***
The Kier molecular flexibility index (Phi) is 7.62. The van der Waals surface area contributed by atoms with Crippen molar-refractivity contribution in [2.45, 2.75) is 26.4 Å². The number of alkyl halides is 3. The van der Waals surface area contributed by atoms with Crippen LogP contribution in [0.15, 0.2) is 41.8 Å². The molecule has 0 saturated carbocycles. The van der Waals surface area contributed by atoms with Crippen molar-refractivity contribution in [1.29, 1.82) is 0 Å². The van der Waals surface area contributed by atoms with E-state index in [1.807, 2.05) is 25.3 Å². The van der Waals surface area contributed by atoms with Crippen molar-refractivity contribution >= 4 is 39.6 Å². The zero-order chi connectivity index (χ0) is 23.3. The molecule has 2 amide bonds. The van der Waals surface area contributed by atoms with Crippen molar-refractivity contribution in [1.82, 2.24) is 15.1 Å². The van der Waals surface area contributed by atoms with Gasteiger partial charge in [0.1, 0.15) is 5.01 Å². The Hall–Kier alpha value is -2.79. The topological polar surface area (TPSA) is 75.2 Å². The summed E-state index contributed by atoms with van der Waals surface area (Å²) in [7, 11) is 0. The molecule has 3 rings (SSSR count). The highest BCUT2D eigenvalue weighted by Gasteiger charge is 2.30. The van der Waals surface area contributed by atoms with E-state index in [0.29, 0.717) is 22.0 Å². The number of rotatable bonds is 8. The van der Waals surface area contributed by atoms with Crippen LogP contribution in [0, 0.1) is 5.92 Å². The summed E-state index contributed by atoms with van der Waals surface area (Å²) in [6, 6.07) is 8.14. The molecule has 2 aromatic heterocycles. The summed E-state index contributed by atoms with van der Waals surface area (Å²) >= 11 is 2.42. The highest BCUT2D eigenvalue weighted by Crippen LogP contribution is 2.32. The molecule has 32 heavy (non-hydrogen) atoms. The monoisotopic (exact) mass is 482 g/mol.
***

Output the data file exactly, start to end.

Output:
The Kier molecular flexibility index (Phi) is 7.62. The van der Waals surface area contributed by atoms with Crippen molar-refractivity contribution in [2.45, 2.75) is 26.4 Å². The number of alkyl halides is 3. The van der Waals surface area contributed by atoms with Crippen LogP contribution in [0.15, 0.2) is 41.8 Å². The molecule has 0 saturated carbocycles. The van der Waals surface area contributed by atoms with Crippen molar-refractivity contribution in [1.29, 1.82) is 0 Å². The van der Waals surface area contributed by atoms with E-state index in [1.807, 2.05) is 25.3 Å². The van der Waals surface area contributed by atoms with Crippen molar-refractivity contribution >= 4 is 39.6 Å². The zero-order chi connectivity index (χ0) is 23.3. The molecule has 2 amide bonds. The van der Waals surface area contributed by atoms with Crippen molar-refractivity contribution in [1.82, 2.24) is 15.1 Å². The van der Waals surface area contributed by atoms with Gasteiger partial charge in [0.1, 0.15) is 5.01 Å². The Hall–Kier alpha value is -2.79. The topological polar surface area (TPSA) is 75.2 Å². The summed E-state index contributed by atoms with van der Waals surface area (Å²) in [7, 11) is 0. The molecule has 3 rings (SSSR count). The highest BCUT2D eigenvalue weighted by Gasteiger charge is 2.30. The van der Waals surface area contributed by atoms with E-state index in [0.29, 0.717) is 22.0 Å². The number of rotatable bonds is 8. The van der Waals surface area contributed by atoms with Crippen LogP contribution in [0, 0.1) is 5.92 Å². The summed E-state index contributed by atoms with van der Waals surface area (Å²) in [6, 6.07) is 8.14. The molecule has 2 aromatic heterocycles. The summed E-state index contributed by atoms with van der Waals surface area (Å²) >= 11 is 2.42. The highest BCUT2D eigenvalue weighted by Crippen LogP contribution is 2.32. The molecule has 32 heavy (non-hydrogen) atoms. The monoisotopic (exact) mass is 482 g/mol.